SKY REPORTER: Winter Rendezvous
by Steve Beyer on
The ever shrinking roster of interesting objects in the Solar System not visited by machines from Earth will soon lose another member with the arrival of the Dawn spacecraft at the
planet, minor planet, asteroid, (now) dwarf planet Ceres, orbiting the Sun between Mars and Jupiter. The mission, en route since 2007 driven by a revolutionary ion propulsion system, is now approaching Ceres a 600-mile-wide, roughly spherical world.
Dawn is managed by the Jet Propulsion Laboratory on behalf of NASA's Science Mission Directorate. UCLA has overall responsibility for Dawn’s science projects with instruments provided by teams from Germany, Italy, and the United States.
The mission is being propelled to Ceres by its novel and highly efficient ion thrust system. Electricity from solar panels ionizes Xenon gas which is rapidly attracted to and through perforations in an electrified plate, thereby producing an action-reaction thrust force on the plate and surrounding spacecraft. Before the ions are electrically yanked back toward the plate, counteracting the craft’s forward thrust, they are neutralized by an injected flow of electrons.
Designed to orbit the dwarf planet as it had previously orbited the asteroid Vesta, the mission’s eyes include a camera sensitive to visible light, a spectrometer for observing aspects of visible and infrared light, and another sensitive to gamma rays and neutrons. In addition, information gleaned from navigational data is expected to provide insights into the mass and internal structure of the dwarf planet.
Unlike Vesta, Ceres appears more akin to icy moons orbiting Jovian worlds than it is to terrestrial planets such as Earth. Comparisons between Vesta and Ceres are expected to reveal fundamental insights into how a vast nascent protosolar nebula of gas and dust contracted four and a half billion years ago and evolved into today’s Solar System.
Other important questions relating to the mission include the quest for specifics about a significant mass of water believed to exist beneath Ceres’ surface. Before we knew much about other worlds, Earth was sometimes described as a unique “water planet.” Space age studies show that water is not uncommon in the universe, with substantial amounts in comets, certain asteroids, a number of Jovian planet moons, and interstellar space.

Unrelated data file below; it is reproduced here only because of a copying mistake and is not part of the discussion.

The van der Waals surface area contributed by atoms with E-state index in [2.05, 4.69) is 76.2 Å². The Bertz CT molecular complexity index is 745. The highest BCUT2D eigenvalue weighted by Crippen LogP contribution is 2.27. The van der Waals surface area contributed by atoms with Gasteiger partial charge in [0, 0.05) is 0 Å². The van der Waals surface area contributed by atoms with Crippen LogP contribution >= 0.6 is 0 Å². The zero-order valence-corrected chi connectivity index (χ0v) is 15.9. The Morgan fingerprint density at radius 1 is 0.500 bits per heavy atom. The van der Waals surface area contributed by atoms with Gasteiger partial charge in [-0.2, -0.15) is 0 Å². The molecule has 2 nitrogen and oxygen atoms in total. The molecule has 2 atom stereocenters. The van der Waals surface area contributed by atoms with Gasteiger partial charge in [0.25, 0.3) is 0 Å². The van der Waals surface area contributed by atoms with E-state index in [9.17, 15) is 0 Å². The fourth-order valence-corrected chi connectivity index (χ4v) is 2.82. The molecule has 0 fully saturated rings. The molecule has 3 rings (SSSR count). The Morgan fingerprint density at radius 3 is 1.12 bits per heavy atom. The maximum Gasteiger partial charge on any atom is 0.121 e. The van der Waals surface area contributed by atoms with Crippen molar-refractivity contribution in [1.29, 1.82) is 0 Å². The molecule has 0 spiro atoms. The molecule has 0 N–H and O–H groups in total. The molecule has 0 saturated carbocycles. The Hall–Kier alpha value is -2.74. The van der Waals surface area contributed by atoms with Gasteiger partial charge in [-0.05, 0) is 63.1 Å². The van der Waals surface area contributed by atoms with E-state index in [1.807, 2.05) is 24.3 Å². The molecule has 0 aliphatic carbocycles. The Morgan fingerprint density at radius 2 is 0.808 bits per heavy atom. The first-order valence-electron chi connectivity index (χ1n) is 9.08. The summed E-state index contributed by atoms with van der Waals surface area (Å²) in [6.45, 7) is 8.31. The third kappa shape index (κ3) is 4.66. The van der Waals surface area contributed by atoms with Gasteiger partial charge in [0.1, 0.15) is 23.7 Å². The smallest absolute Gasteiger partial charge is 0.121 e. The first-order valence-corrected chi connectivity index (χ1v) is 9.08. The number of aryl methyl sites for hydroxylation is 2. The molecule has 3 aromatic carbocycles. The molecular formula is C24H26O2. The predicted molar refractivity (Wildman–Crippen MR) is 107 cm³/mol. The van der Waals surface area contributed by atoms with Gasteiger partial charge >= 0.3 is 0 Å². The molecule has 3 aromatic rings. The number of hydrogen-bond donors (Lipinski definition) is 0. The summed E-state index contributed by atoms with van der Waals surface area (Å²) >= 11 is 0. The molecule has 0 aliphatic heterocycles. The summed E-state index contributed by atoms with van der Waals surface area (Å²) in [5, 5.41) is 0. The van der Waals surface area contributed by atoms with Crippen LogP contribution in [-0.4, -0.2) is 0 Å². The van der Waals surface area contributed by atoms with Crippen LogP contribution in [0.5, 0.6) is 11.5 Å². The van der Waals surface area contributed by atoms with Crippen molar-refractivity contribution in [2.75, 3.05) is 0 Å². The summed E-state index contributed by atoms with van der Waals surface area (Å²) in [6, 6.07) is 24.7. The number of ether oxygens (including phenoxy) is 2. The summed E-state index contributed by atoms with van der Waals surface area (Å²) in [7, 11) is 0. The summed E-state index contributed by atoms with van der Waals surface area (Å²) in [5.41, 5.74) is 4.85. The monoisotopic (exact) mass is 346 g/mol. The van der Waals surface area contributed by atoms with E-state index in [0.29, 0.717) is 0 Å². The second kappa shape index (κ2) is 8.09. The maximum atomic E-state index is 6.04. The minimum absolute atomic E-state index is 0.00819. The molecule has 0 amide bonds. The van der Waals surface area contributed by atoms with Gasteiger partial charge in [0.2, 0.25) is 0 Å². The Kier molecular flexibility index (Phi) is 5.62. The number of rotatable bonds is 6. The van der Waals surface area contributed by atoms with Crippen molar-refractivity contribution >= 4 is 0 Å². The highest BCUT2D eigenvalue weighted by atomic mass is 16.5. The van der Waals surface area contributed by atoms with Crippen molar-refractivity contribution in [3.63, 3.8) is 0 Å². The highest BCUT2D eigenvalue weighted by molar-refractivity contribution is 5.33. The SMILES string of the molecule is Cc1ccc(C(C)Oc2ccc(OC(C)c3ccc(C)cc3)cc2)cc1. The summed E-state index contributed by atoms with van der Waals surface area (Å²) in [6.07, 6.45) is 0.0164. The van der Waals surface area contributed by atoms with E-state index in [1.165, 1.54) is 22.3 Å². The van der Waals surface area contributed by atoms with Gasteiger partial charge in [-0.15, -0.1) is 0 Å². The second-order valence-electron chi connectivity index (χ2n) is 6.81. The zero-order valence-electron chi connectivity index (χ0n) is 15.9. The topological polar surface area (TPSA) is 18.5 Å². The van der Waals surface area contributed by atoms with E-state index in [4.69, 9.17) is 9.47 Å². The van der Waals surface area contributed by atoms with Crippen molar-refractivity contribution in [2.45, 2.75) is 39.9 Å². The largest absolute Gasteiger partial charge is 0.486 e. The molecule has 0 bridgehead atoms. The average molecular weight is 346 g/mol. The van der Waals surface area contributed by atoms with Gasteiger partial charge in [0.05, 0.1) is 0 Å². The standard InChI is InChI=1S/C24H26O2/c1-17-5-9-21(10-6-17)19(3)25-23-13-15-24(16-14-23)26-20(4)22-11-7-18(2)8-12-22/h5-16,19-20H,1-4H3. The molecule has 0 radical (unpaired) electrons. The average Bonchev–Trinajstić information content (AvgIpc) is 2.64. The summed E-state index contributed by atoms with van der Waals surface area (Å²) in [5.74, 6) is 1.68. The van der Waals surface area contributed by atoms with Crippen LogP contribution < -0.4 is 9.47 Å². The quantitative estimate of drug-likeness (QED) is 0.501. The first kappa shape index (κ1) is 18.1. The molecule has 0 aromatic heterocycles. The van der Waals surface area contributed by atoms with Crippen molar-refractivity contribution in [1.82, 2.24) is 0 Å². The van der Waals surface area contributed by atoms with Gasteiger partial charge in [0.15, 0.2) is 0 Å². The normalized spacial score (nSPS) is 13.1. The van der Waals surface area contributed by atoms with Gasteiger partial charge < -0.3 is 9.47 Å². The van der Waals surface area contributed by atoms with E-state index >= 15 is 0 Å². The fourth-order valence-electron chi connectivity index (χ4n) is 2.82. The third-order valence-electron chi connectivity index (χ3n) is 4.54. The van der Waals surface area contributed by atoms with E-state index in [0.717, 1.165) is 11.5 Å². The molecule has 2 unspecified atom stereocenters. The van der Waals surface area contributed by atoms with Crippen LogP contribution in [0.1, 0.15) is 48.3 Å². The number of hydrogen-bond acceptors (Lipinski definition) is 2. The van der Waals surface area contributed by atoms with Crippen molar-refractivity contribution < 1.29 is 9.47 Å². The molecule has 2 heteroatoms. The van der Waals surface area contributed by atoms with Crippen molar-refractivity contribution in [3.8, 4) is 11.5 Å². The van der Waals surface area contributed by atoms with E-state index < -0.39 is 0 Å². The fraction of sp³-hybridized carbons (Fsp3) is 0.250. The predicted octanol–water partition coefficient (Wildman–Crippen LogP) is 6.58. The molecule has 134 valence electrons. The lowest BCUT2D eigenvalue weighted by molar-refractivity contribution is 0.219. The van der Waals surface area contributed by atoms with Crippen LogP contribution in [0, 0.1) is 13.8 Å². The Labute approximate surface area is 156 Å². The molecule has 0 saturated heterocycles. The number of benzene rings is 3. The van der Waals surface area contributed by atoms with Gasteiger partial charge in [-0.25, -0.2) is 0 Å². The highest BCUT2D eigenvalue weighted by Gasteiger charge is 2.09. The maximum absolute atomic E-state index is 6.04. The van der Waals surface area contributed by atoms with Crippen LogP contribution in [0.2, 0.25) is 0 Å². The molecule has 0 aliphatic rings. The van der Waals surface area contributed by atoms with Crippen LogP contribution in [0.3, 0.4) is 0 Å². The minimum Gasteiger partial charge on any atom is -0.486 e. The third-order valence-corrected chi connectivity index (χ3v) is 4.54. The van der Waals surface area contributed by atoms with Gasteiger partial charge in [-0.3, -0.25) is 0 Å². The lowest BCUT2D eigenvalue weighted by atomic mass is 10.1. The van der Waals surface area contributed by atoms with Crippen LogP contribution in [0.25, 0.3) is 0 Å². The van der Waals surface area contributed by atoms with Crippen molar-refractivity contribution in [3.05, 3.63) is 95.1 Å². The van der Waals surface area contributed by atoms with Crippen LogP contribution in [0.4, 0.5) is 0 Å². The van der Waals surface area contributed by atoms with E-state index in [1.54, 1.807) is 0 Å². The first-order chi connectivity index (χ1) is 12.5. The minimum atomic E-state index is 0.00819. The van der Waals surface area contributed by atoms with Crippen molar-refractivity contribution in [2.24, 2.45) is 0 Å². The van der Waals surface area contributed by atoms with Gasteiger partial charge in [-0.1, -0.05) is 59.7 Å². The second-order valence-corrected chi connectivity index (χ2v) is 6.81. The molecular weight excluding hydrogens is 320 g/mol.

Ceres was famously discovered by Giuseppe Piazzi on New Year’s Day 1801, the first day of the 19th century—remember that controversy about which year the new millennium began? Piazzi founded Palermo Observatory and used its three inch diameter telescope for his historic detection. It was attached to a five-foot-wide mounting circle with coordinate scales that were read with microscopes, and was regarded as the most accurate astronomical measuring system of its time. Piazzi was part of an organized hunt for an unknown planet believed to exist between the orbits of Mars and Jupiter. The discovery earned Ceres a temporary planetary designation, before its rather diminutive size became known.
During February the dwarf planet Ceres rises about two hours before the Sun, appearing as a faint ninth magnitude object in the direction of the constellation Sagittarius, just east of its Milk Dipper asterism.
|Full Moon||February 3|
|Last Quarter||February 11|
|New Moon||February 18|
|First Quarter||February 25|
Mercury may be glimpsed during morning twilight during February. It is at greatest western elongation from the Sun on Tuesday the 24th when apparent separation is 27 degrees of arc.
Venus is now established as an easily seen feature of the southwestern sky for over an hour after twilight fades. During February this most brilliant planet sets progressively later each night. On the evening of the 20th from about six p.m. until nearly eight, the crescent Moon may be seen just two degrees from Venus, in the southwest, with Venus in turn less than a degree of arc from Mars. The two day old lunar crescent is thin and the trio offers a remarkable sight. The next evening the Moon will have moved toward the east and Venus appears even nearer Mars with their separation then being just 0.4 degree of arc, slightly less than the Moon’s diameter.
Jupiter was at opposition Friday the sixth, when we were at our closest for the year and the giant planet shines bright throughout February nights. Its apparent magnitude at opposition was –2.6 compared to –3.9 for Venus. Both planets are seen at nearly equal altitudes above the horizon at about 6 p.m. all month, Venus to the southwest and Jupiter in the southeast.
|Mercury||Rises 5:35 a.m.||Capricornus|
|Venus||Sets 7:42 p.m.||Aquarius|
|Mars||Sets 7:59 p.m.||Pisces|
|Jupiter||Sets 6:44 a.m.||Cancer|
|Saturn||Rises 1:40 a.m.||Scorpius|
|Uranus||Sets 9:28 p.m.||Pisces|
|Neptune||Sets 6:21 p.m.||Aquarius|